Apple Watch cycling metrics: watchOS 9 guide


A variety of handy new cycling features come with watchOS 9. From heart rate zones, splits, a pacer, custom workouts, and more, the Workout app offers a new experience when tracking rides. Here’s a hands-on look at the new Apple Watch cycling metrics in watchOS 9.

Whether you’re an avid cyclist, just getting started, or want to make deliberate progress, watchOS 9 offers the most advanced Apple Watch cycling metrics to date. That comes alongside a big update for running metrics this year.

Becoming more intentional with heart rate zones, getting extra motivation with a pacer, or creating custom cycling workouts are all possible with watchOS 9.

Apple Watch cycling metrics: What’s new in watchOS 9?

Here are the 6 main new Apple Watch cycling metrics and features:

  1. Heart Rate Zones
  2. Splits
  3. Elevation data (now shows while cycling)
  4. Pacer with on-screen metrics and alerts
  5. Create custom cycling workouts with “warmup,” “work,” “recovery,” and “cooldown” segments
  6. Multisport workout that automatically switches between running, biking, and swimming for triathletes – this is a new workout type look for “Multisport Triathlon”

Here’s a look at the new Apple Watch cycling metrics in action:

Heart Rate Zones

After starting a cycling workout in watchOS 9, the first/main screen by default will show time elapsed, current heart rate, average speed, elevation gained, and distance. Apple says you’ll be able to customize what metrics show.

  • Swipe from bottom to top or use the Digital Crown to navigate to the new cycling metric screens. The second screen while recording a cycling workout is Heart Rate Zones.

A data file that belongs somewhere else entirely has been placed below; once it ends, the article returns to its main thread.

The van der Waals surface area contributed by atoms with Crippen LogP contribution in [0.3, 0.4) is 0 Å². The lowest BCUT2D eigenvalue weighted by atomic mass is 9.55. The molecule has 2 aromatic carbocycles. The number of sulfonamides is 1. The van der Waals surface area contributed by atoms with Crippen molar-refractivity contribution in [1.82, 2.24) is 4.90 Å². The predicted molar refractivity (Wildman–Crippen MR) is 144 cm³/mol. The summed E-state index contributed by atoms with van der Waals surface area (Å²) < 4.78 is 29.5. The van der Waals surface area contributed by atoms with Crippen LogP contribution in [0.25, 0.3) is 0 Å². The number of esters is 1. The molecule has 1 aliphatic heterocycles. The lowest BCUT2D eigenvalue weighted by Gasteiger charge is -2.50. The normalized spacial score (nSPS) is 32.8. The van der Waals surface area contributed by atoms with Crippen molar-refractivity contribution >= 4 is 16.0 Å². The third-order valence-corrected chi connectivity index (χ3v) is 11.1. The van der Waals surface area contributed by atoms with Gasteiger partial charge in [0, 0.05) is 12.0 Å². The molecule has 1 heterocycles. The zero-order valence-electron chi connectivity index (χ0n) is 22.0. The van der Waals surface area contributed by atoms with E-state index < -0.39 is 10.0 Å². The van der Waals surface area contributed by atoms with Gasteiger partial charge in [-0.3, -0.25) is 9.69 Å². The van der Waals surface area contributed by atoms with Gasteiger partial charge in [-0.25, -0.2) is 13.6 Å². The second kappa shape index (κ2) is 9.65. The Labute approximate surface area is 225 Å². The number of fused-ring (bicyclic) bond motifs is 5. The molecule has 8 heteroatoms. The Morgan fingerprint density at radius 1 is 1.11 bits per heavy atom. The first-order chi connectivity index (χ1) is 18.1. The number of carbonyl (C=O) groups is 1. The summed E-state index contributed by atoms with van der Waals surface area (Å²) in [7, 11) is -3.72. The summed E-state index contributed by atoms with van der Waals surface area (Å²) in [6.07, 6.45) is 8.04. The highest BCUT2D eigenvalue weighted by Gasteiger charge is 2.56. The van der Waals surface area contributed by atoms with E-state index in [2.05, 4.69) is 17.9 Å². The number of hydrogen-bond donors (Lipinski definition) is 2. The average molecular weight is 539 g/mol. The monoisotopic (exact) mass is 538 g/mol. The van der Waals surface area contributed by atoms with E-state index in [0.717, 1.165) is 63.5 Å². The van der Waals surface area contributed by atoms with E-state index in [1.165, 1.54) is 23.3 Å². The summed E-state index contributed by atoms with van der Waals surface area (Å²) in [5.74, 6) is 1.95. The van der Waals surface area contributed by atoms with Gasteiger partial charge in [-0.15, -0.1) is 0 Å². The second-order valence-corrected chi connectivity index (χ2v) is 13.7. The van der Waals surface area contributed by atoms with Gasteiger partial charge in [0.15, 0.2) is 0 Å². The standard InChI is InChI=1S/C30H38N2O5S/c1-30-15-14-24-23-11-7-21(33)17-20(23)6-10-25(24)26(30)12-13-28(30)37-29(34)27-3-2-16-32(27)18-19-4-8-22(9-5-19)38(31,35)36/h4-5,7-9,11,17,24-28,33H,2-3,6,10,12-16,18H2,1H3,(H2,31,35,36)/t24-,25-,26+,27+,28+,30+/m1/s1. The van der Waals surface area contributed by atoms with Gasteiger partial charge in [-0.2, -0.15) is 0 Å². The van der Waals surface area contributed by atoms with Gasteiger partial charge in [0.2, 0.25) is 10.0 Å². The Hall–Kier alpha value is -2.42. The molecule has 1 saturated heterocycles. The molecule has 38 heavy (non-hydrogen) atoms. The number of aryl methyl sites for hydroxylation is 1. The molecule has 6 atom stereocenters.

Apple Watch cycling metrics heart rate zones
  • Apple Watch automatically creates your 5 heart rate zones based on the Heart Rate Reserve method. And max and resting values are updated automatically on the first day of each month.
  • But you can enter heart rate zones manually by heading to Settings > Workout > Heart Rate Zones on your Apple Watch or on iPhone in the Apple Watch app > Workout > Heart Rate Zones.

Splits, Elevation, and Rings during a workout

There are three more screens you can swipe/scroll through vertically: Split, Elevation, and Exercise Rings.

Apple Watch cycling metrics screens

After your ride, you can see a more detailed breakdown of the estimated time you spent in each heart rate zone, your splits, and other details on the iPhone Fitness app.

Choose the workout from the Summary tab and tap See More Details next to Heart Rate.

Pacer and custom cycling workouts

From the Workout app on Apple Watch, if you tap the three-dot icon in the top right corner of a cycling Workout, you’ll get more options. These will include suggestions that have been previously available like open, time, distance, or calorie goals.

But the new options are found after tapping the “Create Workout” button at the bottom.

From there you can choose:

If you choose to use the pacer, you’ll select how many miles you want to ride and at what speed. You’ll get alerts and updates as you ride to keep you on track.

If you pick a custom workout, you can create a session with “warmup,” “work,” “recovery,” and “cooldown” segments.

Apple Watch cycling metrics

9to5Mac’s Take on Apple Watch cycling metrics

I think it’s great to see advancements coming to cycling workouts with watchOS 9 similar to the improved running metrics.

While this won’t replace apps like Strava for competitive athletes, it gives everyday users more actionable workout tracking that can help them improve.

One feature I’d love to see come to cycling workouts in watchOS 9 is power output. That feature is included with the new watchOS 9 running metrics, so it seems like a logical next step to include for cycling (that also happens to be a premium feature for apps like Strava).

What are you most excited about with all the new Apple Watch cycling metrics in watchOS 9? Share your thoughts in the comments!

For a look at other Apple Watch health and fitness improvements for swimming, sleeping, and more with watchOS 9, check out our sister site Connect The Watts’ coverage:

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